Wayne Horvitz – Some Places Are Forever Afternoon

some places(Songlines)

For the past few days I’ve been living in Montana. Not the actual North Western State of the U.S., you understand, but a fictional one, as created by the poet Richard Hugo, as interpreted by the composer and pianist Wayne Horvitz with his band, as photographed for this CD booklet by Nica Horvitz. It might be an imagined world but Hugo and the Horvitzs make it feel real. I’m reluctant to leave them.

Like his fellow Seattle resident, the guitarist Bill Frisell, Horvitz has the ability to create music that is thoroughly modern and steeped in history at the same time; universal in its communication yet rooted in a specific geographic place; able to be conveyed with personal freedom by other musicians and at the same time thoroughly personal. These are considerable gifts and they give the resulting music untold richness.

Horvitz really has met his ideal creative travelling companion in Hugo, albeit he has to make do with the man’s poems (Hugo died in 1982).

The poet, when he wasn’t teaching creative writing, spent a lot of time driving around the North West (“Never has your Buick found this forward a gear”), taking in the rural lifestyle (“You learn to ignore the wind leak in your shack”), the lonely men in bars (“On bad days in the bar you drink until you are mayor”), the big sky country (“warm milk at 15,000”), and the decayed industry (“the huge mill in collapse for fifty years that won’t fall finally down”), and yet despite these downbeat quotes, he finds beauty and hope, reflecting the life spirit in the beauty of his phrases.

Wayne Horvitz

Wayne Horvitz

Horvitz achieves the same in music. He plays piano, Hammond B-3 and minimal electronics, and has Ron Miles on cornet, Sara Schoenbeck on bassoon, Peggy Lee on cello, Tim Young on guitar, Keith Lowe on bass and Eric Eagle on drums. Just reading that instrumentation you can imagine the richness of its sonorities.

Over 12 tracks, 11 of them titled with quotes from individual Hugo poems which are printed in the booklet alongside the luminous colour photographs,  the band explores the open road, the distant mountains, the lush forests, the tumbled down barns, the fairground rides in town squares, the battered main-street bars, but most importantly the feelings, the sensations, the beauty that is their essence. The lives may be small-town but the trials and tribulations endured are no smaller than anyone else’s, and are all the more well-defined as a result.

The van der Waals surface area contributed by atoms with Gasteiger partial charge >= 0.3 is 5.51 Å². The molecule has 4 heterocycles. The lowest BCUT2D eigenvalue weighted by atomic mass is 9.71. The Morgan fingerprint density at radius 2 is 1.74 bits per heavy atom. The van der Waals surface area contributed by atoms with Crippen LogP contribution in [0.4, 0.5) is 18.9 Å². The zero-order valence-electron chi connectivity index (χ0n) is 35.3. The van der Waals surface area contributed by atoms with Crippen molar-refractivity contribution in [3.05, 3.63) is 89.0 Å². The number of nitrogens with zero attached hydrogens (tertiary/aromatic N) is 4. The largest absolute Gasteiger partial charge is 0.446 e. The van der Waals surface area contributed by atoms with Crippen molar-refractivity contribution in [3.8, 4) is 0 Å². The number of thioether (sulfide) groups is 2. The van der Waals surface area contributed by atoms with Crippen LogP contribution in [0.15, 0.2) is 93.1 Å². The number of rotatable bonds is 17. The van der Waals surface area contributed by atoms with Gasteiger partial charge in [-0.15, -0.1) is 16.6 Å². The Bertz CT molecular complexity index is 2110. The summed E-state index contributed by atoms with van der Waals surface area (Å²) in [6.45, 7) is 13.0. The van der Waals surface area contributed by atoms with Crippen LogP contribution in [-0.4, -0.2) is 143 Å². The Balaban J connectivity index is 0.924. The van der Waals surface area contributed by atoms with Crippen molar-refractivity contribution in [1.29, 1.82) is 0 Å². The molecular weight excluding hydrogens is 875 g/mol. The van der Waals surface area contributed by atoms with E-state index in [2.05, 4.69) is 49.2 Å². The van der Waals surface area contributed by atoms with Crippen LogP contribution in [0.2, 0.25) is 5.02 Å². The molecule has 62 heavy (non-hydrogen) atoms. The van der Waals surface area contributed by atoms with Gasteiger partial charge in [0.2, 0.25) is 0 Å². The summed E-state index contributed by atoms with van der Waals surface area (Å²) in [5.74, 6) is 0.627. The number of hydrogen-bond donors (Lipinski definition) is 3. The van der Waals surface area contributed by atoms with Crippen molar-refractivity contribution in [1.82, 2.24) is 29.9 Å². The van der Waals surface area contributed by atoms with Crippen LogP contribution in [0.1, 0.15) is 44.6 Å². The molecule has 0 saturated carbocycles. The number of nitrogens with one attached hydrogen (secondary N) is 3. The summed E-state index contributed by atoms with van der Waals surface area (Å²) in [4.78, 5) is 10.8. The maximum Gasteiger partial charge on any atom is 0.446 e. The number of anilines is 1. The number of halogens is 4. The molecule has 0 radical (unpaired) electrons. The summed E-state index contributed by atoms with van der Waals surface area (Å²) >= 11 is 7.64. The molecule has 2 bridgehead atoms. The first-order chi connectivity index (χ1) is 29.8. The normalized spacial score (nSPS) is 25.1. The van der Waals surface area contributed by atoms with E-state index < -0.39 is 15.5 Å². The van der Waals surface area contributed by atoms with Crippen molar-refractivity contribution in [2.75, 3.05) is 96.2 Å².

It’s not really appropriate to pick out any individual track – it works very much as a suite, themes seeming to emerge and disappear, with later glimpses… It’s all exquisitely orchestrated and yet feels uncontrived, a completely natural ebb and flow of unclassifiable music, taking in jazz, classical, folk… in fact instrumental Americana might be the most appropriate label, if it has to have one.

One of the CD highlights of my year so far, and so most highly recommended.

  • Horvitz has set up a blog to accompany this project. There is more there than first appears, so do click on the individual photographs to find lots more behind them, as well as Hugo poems. It’s here.


Categories: CD review

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3 replies

  1. A fine review of (yet another) great Horvitz album. Oh, and you no doubt already know, Peter, about Wayne Horvitz’s continuing 60th birthday celebrations, in which, via his FB page and Twitter, he’s making tracks from his extraordinary back catalogue available at no charge, every week, for a year. They’re being released on Tuesdays and are free for a week. See this blog by Bird Is The Worm…

    http://www.birdistheworm.com/wayne-horvitz-monologue-twenty-compositions-for-dance/

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